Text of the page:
Cross Country Running


Broom Curling Stone Shoes


Two teams of four compete in a game consisting of ten ends. Players throw stones with the goals of placing them in the house and bumping opposition stones. When throwing stones, players must release before reaching the near hogline, being sure that they've thrown well enough to cross the far hogline. Once the stone has been thrown, teammates sweep the ice to make the stone travel further and straighter. Once an end has been completed, points are awarded. The team with the stone closest to the button is awarded one point for each stone closer than the opponent's closest. The team with the highest score at the end of the game is declared the winner. If the score is tied at the end of the game, a tiebreaker end is played. If the score is still tied, ends are played until the tie is broken.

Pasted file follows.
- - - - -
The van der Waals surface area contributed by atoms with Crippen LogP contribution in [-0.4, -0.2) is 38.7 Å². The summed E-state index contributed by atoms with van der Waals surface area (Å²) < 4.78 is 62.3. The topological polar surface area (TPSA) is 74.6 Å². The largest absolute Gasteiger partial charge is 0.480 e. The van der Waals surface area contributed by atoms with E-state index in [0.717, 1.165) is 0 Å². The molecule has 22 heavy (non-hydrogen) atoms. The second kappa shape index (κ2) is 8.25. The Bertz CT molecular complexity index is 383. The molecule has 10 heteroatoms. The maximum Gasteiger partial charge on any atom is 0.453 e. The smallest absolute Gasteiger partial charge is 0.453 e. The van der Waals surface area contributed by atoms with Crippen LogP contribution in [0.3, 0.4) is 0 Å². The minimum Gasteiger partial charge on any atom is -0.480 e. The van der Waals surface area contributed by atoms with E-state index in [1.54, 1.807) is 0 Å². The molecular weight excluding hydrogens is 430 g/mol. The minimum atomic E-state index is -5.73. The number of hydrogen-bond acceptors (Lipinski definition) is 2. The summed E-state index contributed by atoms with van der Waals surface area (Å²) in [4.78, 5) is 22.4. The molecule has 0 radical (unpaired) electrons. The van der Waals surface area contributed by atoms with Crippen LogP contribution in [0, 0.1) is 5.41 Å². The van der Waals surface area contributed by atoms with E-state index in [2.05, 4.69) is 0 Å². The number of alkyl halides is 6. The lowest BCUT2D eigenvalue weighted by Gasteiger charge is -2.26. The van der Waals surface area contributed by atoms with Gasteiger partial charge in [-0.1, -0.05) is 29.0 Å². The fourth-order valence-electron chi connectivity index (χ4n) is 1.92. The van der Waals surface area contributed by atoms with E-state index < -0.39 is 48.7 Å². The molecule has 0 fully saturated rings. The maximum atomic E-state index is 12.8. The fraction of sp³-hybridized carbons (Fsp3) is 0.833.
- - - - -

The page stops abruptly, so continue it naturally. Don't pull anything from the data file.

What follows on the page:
Curling is a team sport played on a rectangular sheet of ice by two teams of four players. Stones are thrown towards a goal while two players control the stones' path by sweeping the ice with brooms. Curling is a sport played between two teams on a finely prepared sheet of ice. Players throw large, smooth stones at a target while teammates manipulate the ice with brooms. This is done to control the stone's speed and guide its direction. At the conclusion of each end, points are awarded. The team with the most points at the end of ten ends is the winner.


Historians can trace curling back to 16th century Scotland, where it was widely played on small, dam-created ponds. In the 19th century the game spread to New Zealand and North America. It took a specifically strong hold in Canada, where the first North American curling club, the Royal Montreal Curling Club, was established. By the beginning of the 20th century, the game had spread throughout Europe and Asia. The first world championship, won by Canada, was held in Scotland in 1959. Starting in 1924, curling was a demonstration sport in a series of Winter Olympic Games. By 1998, curling had achieved full Olympic sport status.